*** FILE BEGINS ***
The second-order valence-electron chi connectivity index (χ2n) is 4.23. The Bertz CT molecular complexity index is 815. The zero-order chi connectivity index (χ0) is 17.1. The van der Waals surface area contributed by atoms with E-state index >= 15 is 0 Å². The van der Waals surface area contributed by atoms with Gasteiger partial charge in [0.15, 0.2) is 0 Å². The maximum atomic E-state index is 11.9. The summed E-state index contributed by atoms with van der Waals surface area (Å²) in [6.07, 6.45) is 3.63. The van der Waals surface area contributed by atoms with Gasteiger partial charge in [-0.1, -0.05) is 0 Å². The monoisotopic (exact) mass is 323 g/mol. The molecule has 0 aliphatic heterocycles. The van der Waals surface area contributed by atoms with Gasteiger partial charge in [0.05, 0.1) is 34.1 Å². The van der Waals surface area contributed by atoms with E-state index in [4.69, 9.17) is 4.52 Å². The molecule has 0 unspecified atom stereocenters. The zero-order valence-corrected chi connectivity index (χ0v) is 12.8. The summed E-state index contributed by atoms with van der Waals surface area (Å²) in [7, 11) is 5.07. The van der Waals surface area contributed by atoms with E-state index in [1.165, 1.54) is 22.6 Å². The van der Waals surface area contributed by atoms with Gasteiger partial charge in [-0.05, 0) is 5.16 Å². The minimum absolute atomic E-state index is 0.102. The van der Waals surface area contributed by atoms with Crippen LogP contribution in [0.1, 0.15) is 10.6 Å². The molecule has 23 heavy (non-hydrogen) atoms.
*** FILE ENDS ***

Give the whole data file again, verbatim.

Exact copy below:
The second-order valence-electron chi connectivity index (χ2n) is 4.23. The Bertz CT molecular complexity index is 815. The zero-order chi connectivity index (χ0) is 17.1. The van der Waals surface area contributed by atoms with E-state index >= 15 is 0 Å². The van der Waals surface area contributed by atoms with Gasteiger partial charge in [0.15, 0.2) is 0 Å². The maximum atomic E-state index is 11.9. The summed E-state index contributed by atoms with van der Waals surface area (Å²) in [6.07, 6.45) is 3.63. The van der Waals surface area contributed by atoms with Gasteiger partial charge in [-0.1, -0.05) is 0 Å². The monoisotopic (exact) mass is 323 g/mol. The molecule has 0 aliphatic heterocycles. The van der Waals surface area contributed by atoms with Gasteiger partial charge in [0.05, 0.1) is 34.1 Å². The van der Waals surface area contributed by atoms with E-state index in [4.69, 9.17) is 4.52 Å². The molecule has 0 unspecified atom stereocenters. The zero-order valence-corrected chi connectivity index (χ0v) is 12.8. The summed E-state index contributed by atoms with van der Waals surface area (Å²) in [7, 11) is 5.07. The van der Waals surface area contributed by atoms with E-state index in [1.165, 1.54) is 22.6 Å². The van der Waals surface area contributed by atoms with Gasteiger partial charge in [-0.05, 0) is 5.16 Å². The minimum absolute atomic E-state index is 0.102. The van der Waals surface area contributed by atoms with Crippen LogP contribution in [0.1, 0.15) is 10.6 Å². The molecule has 23 heavy (non-hydrogen) atoms.